Overall, the borough expects about $575,000 more revenue for its general fund in FY2015. That will mostly come from property and sales tax collection, and anticipated increases in fees charged for services.

While the property tax rate will remain at 5 mills, the borough expects to collect about $183,000 more from that revenue source. The increase comes from new construction and changes in assessed value, according to the budget overview. Sales tax, while also not changing, is expected to increase by 2.2 percent, bringing $176,000 more.

If the federal government chooses to fully fund the Secure Rural Schools and Payment in Lieu of Taxes programs in FY2015, then the borough will have even more of an increase in projected revenue. But, the borough isn’t counting on it.

The budget overview states that while revenue is going up, expenses are going down. One of the reductions is in school district funding. The borough has budgeted about $7.89 million for local schools. That’s about $161,000 less than FY2014.

The borough also expects to spend less on capital projects and administration.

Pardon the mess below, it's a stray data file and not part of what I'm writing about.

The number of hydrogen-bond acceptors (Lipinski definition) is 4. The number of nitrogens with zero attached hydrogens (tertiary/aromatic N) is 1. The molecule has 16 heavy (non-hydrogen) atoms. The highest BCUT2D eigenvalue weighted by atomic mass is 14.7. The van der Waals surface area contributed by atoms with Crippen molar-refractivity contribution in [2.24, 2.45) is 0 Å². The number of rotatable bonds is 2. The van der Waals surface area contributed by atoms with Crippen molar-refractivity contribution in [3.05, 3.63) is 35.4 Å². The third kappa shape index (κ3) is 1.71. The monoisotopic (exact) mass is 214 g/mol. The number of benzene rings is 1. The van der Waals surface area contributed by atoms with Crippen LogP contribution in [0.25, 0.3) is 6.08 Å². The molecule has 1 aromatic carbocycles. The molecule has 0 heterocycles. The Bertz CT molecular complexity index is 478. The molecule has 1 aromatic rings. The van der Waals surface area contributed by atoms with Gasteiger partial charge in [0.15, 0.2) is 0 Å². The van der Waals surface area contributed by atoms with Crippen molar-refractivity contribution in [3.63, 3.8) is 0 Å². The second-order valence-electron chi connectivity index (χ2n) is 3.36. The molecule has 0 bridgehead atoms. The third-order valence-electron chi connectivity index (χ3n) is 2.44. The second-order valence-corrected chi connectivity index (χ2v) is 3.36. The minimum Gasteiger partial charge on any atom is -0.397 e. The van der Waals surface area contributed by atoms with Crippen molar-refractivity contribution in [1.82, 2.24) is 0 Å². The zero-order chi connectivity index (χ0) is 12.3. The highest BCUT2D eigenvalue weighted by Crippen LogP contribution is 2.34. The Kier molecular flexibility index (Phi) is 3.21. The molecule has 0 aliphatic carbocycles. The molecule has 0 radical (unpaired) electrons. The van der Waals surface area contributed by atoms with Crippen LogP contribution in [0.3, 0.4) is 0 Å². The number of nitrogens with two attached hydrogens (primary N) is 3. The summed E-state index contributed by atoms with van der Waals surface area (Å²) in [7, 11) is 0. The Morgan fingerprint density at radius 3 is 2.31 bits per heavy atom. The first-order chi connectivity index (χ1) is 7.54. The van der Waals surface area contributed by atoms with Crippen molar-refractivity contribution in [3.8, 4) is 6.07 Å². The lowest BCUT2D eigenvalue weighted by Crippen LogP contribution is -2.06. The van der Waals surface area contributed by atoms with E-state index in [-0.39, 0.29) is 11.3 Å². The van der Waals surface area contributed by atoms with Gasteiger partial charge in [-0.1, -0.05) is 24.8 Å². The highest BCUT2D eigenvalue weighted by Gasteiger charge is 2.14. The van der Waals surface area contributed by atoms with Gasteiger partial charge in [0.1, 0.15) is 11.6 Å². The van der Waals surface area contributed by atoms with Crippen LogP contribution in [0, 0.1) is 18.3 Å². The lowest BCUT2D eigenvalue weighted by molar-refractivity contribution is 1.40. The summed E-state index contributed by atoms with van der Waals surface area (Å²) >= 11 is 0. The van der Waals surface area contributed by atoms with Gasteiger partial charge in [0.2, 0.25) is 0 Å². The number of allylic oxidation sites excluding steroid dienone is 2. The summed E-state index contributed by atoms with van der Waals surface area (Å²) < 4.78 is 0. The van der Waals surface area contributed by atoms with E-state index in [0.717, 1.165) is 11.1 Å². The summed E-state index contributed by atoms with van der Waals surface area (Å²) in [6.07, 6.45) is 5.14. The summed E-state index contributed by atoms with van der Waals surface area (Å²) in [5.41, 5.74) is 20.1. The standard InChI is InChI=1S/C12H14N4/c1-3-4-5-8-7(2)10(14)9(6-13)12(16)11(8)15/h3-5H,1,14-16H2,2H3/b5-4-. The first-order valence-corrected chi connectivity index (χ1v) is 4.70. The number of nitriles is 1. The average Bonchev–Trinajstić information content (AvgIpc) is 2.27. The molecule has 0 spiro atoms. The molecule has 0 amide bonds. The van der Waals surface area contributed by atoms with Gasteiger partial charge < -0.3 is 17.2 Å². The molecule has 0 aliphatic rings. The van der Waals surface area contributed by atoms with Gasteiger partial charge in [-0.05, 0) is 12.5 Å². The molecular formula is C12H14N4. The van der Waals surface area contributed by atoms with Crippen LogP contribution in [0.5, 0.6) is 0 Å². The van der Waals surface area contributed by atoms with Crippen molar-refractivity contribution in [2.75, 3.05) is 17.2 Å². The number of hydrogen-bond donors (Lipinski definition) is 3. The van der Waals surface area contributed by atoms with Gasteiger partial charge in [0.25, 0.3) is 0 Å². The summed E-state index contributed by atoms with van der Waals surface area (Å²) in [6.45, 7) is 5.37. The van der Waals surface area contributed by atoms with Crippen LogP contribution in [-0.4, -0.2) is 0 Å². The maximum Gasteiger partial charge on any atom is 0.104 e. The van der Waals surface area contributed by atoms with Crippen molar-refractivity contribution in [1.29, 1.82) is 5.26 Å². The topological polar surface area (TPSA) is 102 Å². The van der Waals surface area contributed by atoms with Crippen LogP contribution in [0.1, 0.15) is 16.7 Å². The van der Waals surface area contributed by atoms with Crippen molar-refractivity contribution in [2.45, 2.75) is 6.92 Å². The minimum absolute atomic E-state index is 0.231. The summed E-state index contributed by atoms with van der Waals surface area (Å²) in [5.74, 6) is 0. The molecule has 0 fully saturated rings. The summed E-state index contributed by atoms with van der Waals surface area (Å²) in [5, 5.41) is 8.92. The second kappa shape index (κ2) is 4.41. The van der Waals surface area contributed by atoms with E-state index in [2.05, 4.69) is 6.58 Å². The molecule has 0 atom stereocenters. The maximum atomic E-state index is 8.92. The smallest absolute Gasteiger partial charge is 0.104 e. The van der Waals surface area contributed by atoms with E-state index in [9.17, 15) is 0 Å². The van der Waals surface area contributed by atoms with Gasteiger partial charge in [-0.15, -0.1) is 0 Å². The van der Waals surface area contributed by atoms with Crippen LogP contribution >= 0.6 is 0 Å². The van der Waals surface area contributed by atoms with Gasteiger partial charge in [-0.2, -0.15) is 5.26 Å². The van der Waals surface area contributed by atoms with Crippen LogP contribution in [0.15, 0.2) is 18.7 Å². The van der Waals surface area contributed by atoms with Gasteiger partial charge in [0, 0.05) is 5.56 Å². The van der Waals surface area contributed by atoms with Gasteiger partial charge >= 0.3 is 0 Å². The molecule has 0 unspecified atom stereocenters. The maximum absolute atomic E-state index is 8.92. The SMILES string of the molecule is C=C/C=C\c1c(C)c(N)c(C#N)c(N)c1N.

Not yet in the budget is a proposed $1.1 million school district reserve fund that would come from the FY2014 Secure Rural Schools payment. The Assembly will consider an ordinance creating the fund at its next meeting. The fund could be used for unforeseen expenses, to cushion potential cutbacks in the future, or major maintenance.

The proposed borough budget also calls for about $2.8 million for community grants through the economic development fund. $2.5 million of that is a carryover grant to the City of Ketchikan to help pay for construction of the Whitman Lake Hydroelectric Dam.

Also in the budget is a $1.15 million expense in the commercial passenger vessel fund for a pedestrian bridge at Herring Cove. That would cover roughly half of the estimated cost of the proposed bridge.

The borough’s fiscal year runs from July 1 through June 30. The next Ketchikan Gateway Borough Assembly meeting is Monday.

Ketchikan hosts high school music festival

Tue, 2014-04-15 13:16

The Petersburg High School Jazz Band is critiqued by adjudicator Dick Elliot after their performance.